Bosnians mark anniversary with mass burial
Massacre victims moved to graves near Srebrenica
SREBRENICA, Bosnia and Herzegovina - Hundreds of victims of the Srebrenica massacre were reburied yesterday as more than 40,000 mourners looked on - solemnly paying their respects on the 16th anniversary of the worst crime in Europe since the Nazi era.
After a ceremony and collective prayer at the memorial center in the eastern Bosnian town that already contains more than 4,500 graves, survivors and volunteers hoisted 613 coffins wrapped in green cloth to the air and carried them to a field of freshly dug graves.
The youngest laid to rest was 11 years old and the oldest 82. Several people fainted as the names of the victims were read.
Among the dead was Nezira Ibisevic - just 20 years old and freshly married when she fled murderous Serb forces with her husband, Hazim Smajlovic, and brother.
As her coffin was lowered into the earth, her brother - Jusuf Ibisevic, who survived - leapt into her grave.
“May this earth not be too heavy for you, sister,’’ he said, tears pouring down his cheeks as he began shoveling earth onto her coffin. The sound of dirt from hundreds of shovels hitting wooden coffins echoed around the swelteringly hot valley.
The body of Nezira’s husband, along with about 3,000 others, has yet to be found; however, a plot remains next to her grave for the couple one day to be reunited in death.
In July 1995, some 30,000 residents of mainly Muslim Srebrenica flocked to the UN military base in the Srebrenica suburb of Potocari. But when Serb forces - led by recently arrested genocide suspect Ratko Mladic - arrived, the outnumbered Dutch troops simply opened the gate.
Serb soldiers then separated the crowd by gender and drove the men and boys to the fields. More than 8,000 men and boys were butchered over the following few days.
There were 15,000 others - almost all men, as women were bused by the Serbs to government territory - who tried to escape, fleeing through the mountains in a desperate attempt to reach Bosnian government-held territory. Many were hunted down and executed, their bodies later found in mass graves.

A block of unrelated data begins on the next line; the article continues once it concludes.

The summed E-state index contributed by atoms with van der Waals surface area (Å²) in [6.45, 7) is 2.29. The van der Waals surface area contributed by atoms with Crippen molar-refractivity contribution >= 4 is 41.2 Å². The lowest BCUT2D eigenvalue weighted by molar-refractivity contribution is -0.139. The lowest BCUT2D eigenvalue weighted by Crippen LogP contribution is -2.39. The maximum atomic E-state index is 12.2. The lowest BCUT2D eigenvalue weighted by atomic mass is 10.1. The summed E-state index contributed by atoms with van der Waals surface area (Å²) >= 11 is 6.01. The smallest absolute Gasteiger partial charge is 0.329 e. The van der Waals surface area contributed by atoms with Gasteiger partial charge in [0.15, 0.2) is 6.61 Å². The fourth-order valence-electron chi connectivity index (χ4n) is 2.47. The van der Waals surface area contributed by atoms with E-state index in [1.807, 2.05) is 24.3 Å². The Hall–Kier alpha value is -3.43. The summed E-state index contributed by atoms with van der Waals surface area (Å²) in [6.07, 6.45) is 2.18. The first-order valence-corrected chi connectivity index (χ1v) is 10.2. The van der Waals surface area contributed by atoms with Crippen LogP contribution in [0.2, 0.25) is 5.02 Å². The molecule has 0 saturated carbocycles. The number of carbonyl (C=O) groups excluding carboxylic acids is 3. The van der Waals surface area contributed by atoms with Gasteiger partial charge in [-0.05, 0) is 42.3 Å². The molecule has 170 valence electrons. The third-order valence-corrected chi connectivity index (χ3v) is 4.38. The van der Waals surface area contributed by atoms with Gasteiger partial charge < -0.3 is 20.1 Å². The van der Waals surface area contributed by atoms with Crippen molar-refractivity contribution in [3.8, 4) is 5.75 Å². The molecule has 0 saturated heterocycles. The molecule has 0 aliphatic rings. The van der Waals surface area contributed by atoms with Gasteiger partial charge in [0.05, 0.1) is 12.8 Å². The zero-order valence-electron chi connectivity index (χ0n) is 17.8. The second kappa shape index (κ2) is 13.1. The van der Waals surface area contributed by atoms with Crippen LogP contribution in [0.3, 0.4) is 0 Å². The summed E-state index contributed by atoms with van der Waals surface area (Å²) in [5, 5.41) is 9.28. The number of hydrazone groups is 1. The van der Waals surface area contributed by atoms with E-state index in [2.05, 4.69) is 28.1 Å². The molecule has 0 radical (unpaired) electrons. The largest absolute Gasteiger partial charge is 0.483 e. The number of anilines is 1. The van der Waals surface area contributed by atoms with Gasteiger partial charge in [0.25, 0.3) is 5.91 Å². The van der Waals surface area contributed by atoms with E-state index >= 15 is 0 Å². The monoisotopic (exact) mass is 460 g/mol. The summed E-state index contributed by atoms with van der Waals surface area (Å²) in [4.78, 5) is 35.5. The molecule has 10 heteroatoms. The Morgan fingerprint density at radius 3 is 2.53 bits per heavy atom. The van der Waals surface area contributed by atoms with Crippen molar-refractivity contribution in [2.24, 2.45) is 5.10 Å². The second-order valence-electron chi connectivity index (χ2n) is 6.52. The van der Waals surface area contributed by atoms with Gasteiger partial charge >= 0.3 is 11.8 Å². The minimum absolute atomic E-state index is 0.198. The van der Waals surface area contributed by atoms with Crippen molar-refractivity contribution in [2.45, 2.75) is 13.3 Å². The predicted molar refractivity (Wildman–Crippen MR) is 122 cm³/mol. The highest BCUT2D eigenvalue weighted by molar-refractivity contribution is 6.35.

During the ceremony, officials called on Serbs both in Bosnia and in neighboring Serbia to face the past and realize what was done in their name.
“A great number of Serb people refuse to face the truth,’’ said Bakir Izetbegovic, the Muslim Bosnian member of the country’s three-member presidency. Izetbegovic attended the ceremony with his Bosnian Croat colleague, Zeljko Komsic.
The Bosnian Serb member failed to attend yesterday, as has been the case for 16 years, reflecting the deep division that remains among Muslim Bosnians, Croats, and Serbs who fought each other at various points of the 1992-1995 Bosnian war that cost 100,000 lives and culminated with the Srebrenica massacre.
“Those who deny this genocide, or attempt to minimize it, add immensely to the grief of those gathered here today,’’ said the US ambassador to Bosnia, Patrick Moon.
This year’s commemoration had particular resonance as it followed the recent capture of Mladic, the Serb commander accused of orchestrating the execution and now standing trial on genocide charges in The Hague.
Boris Tadic, Serbian president, attended last year’s commemoration, where he promised to do everything he could to arrest Mladic.
“He kept his promise,’’ said Izetbegovic, the son of Alija Izetbegovic, late wartime Bosnian president. “We finally have leaders in the region who are ready to face the past and build a better future.’’ Izetbegovic thanked Croatia’s president, Ivo Josipovic, for coming and telling the victim’s families they are not alone in their sorrow.
“But there are parts of Bosnia and Serbia where Mladic is still celebrated as a hero,’’ he added.
Bosnia is divided in two ministates - one for the Serbs, the other shared by Muslim Bosnians and Croats. Neighboring Serbia supported the Bosnian Serbs during the war politically and logistically.